An Iranian dissident who secretly disclosed the excesses of prison brutality in the Islamic Republic of Iran to the United Nations, endangering her own life, has escaped to Europe. She is now living at an undisclosed location for her safety.
Shabnam Madadzadeh, 29, was held for six years, serving a five year prison service, in some of the most infamous prisons of Iran's deeply politicised criminal justice system. Through letters she sent secretly from her cells, Madadzadeh drew attention to the often draconian conditions she and thousands of other women faced.
She called the on UN Special Rapporteur on Human Rights in Iran to visit Raja'i Shahr and Gharchak prisons, where she was held. Madadzadeh's plight as a prisoner of conscience was raised by international NGOs and the US State Department before she finally escaped to Europe.
Inside Raja'i Shahr and Gharchak prisons, Madadzadeh was, like other prisoners, forced to watch the execution of fellow captives, lived under the threat of death and sexual violence, and was tortured while in the custody of the Iranian Revolutionary Guards.
"In every moment, second by second you can feel death. The interrogators talk about execution every day and every day you think you are going to be executed," Madadzadeh told IBTimes UK during a telephone interview.
At Raja'i Shahr, Madadzadeh lived in a room she described as a "corridor", where 200 women were crammed, with only two toilets and unsanitary drinking water. The lights in the room were never turned off, depriving the inmates of sleep between brutal interrogation sessions.
"When I was under interrogation I was physically tortured too. Five or six men surrounded me and as they were questioning me they beat me, pulled my hair and hit my body," Madadzadeh said.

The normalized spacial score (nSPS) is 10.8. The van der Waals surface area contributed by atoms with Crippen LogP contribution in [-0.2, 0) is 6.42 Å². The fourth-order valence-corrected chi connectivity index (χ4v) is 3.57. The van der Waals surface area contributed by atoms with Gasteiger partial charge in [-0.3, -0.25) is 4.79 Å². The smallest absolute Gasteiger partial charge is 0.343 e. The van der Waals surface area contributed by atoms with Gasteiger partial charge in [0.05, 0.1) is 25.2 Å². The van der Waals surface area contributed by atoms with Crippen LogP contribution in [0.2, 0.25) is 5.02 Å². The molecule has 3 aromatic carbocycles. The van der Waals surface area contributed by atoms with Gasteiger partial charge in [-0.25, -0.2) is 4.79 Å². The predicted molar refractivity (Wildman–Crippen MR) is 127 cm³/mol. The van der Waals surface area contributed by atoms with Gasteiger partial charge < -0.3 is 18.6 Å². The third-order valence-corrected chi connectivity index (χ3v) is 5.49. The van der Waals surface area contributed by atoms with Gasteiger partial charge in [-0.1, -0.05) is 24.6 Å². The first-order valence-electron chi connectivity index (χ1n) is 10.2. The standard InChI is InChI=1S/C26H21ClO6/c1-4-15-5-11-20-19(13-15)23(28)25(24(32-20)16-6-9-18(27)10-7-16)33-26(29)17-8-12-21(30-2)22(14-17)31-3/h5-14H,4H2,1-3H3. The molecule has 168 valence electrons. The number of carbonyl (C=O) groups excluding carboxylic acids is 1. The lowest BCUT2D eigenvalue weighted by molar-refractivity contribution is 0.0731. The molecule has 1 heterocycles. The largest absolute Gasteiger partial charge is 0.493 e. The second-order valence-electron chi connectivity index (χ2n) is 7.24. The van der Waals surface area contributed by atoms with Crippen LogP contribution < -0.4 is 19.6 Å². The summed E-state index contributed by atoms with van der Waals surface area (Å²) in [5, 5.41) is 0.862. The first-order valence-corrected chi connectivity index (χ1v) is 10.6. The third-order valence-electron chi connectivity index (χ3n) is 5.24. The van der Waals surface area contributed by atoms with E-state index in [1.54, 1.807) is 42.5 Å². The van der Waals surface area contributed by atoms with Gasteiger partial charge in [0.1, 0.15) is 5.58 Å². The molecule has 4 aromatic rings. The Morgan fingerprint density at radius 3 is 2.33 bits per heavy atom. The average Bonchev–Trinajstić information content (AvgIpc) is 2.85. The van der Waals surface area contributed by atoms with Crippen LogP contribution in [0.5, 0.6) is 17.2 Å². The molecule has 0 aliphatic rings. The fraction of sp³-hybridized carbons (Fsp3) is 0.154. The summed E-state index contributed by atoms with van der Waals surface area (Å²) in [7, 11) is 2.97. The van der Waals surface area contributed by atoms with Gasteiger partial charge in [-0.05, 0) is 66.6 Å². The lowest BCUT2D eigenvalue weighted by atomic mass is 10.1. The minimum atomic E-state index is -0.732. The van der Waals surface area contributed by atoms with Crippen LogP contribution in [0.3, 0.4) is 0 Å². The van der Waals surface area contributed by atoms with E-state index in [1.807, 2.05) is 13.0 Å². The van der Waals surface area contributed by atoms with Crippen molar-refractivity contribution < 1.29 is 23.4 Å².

Her interrogators hoped Madadzadeh would renounce the People's Mujahideen Organisation of Iran (PMOI), an opposition group in Iran outlawed by the Mullah's regime and which advocates the overthrow of the Islamist regime.
She explained the worst punishment she could receive was to be sent to solitary confinement, but that it was the stories of sexual abuse in the prison which led her to realise she needed to speak out against her jailers.
"Inside there were girls who were raped by the guards. These girls and these women don't have anyone to help them or to hear them and [the guards] easily raped many of them," Madadzadeh said.
"I can still see the face of a girl who told me she had been raped six times by a guard. It was horrible. My heart broke with her and when I was listening I would just cry because I was in prison and I could do nothing for them.
"I said to myself, you should be the voice of these women, because this the way to support these women and to fight the regime," she added.
Men also face the threat of sexual violence in prison. Arash Mohammadi, 25, who also recently arrived in Europe like Madadzadeh described living "constant nightmare" in which he faced prolonged and vicious beatings and was threatened with rape.
"The interrogations would last 12 hours, there was a rack that I was put up on and then I would be tortured with beatings and also shocked with electric shocks. There would be three interrogators. One would ask the questions and the other two would carry on beating.
"Sometimes I would pass out and they would splash water on me until I gained consciousness again and then they would resume," Mohammadi explained.
Mohammadi was also told he had to denounce the PMOI and was subjected to eight days of 12-hour-long interrogations. For both Mohammadi and Madadzadeh the beatings served eventually to strengthen their resolve against the Iranian government.
"I believe all of these women were victims of the regime. Without any basic rights for any of the prisoners," Madadzadeh said.
"Especially for women in Iran. They don't have any rights and they are still without safety or people to help them," she added.